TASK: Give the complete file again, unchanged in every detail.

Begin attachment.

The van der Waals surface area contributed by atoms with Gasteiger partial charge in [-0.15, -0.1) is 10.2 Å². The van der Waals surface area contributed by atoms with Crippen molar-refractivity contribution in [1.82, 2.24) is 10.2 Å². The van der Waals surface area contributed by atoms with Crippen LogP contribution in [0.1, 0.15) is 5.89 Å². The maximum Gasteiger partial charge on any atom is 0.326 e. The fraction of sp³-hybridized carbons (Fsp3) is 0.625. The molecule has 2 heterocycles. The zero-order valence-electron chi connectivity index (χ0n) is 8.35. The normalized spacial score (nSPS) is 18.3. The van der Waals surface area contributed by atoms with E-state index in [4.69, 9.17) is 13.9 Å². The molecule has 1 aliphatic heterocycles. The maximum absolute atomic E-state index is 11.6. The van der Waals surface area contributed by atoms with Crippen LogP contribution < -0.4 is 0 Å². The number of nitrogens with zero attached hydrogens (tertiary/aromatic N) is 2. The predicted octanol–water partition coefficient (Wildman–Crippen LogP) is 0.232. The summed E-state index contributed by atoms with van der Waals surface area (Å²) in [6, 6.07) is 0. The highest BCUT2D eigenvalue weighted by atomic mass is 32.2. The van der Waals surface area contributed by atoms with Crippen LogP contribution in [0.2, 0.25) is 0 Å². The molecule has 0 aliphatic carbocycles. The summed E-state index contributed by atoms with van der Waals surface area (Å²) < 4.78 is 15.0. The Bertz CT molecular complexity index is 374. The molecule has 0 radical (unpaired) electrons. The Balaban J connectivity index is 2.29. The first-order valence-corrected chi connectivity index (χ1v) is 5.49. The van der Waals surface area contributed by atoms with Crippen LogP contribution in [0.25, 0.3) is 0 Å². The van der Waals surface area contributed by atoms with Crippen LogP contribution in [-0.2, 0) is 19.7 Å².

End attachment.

The van der Waals surface area contributed by atoms with Gasteiger partial charge in [-0.15, -0.1) is 10.2 Å². The van der Waals surface area contributed by atoms with Crippen molar-refractivity contribution in [1.82, 2.24) is 10.2 Å². The van der Waals surface area contributed by atoms with Crippen LogP contribution in [0.1, 0.15) is 5.89 Å². The maximum Gasteiger partial charge on any atom is 0.326 e. The fraction of sp³-hybridized carbons (Fsp3) is 0.625. The molecule has 2 heterocycles. The zero-order valence-electron chi connectivity index (χ0n) is 8.35. The normalized spacial score (nSPS) is 18.3. The van der Waals surface area contributed by atoms with E-state index in [4.69, 9.17) is 13.9 Å². The molecule has 1 aliphatic heterocycles. The maximum absolute atomic E-state index is 11.6. The van der Waals surface area contributed by atoms with Crippen LogP contribution < -0.4 is 0 Å². The number of nitrogens with zero attached hydrogens (tertiary/aromatic N) is 2. The predicted octanol–water partition coefficient (Wildman–Crippen LogP) is 0.232. The summed E-state index contributed by atoms with van der Waals surface area (Å²) in [6, 6.07) is 0. The highest BCUT2D eigenvalue weighted by atomic mass is 32.2. The van der Waals surface area contributed by atoms with Crippen LogP contribution in [0.2, 0.25) is 0 Å². The molecule has 0 aliphatic carbocycles. The summed E-state index contributed by atoms with van der Waals surface area (Å²) < 4.78 is 15.0. The Bertz CT molecular complexity index is 374. The molecule has 0 radical (unpaired) electrons. The Balaban J connectivity index is 2.29. The first-order valence-corrected chi connectivity index (χ1v) is 5.49. The van der Waals surface area contributed by atoms with Crippen LogP contribution in [0.25, 0.3) is 0 Å². The van der Waals surface area contributed by atoms with Crippen LogP contribution in [-0.2, 0) is 19.7 Å².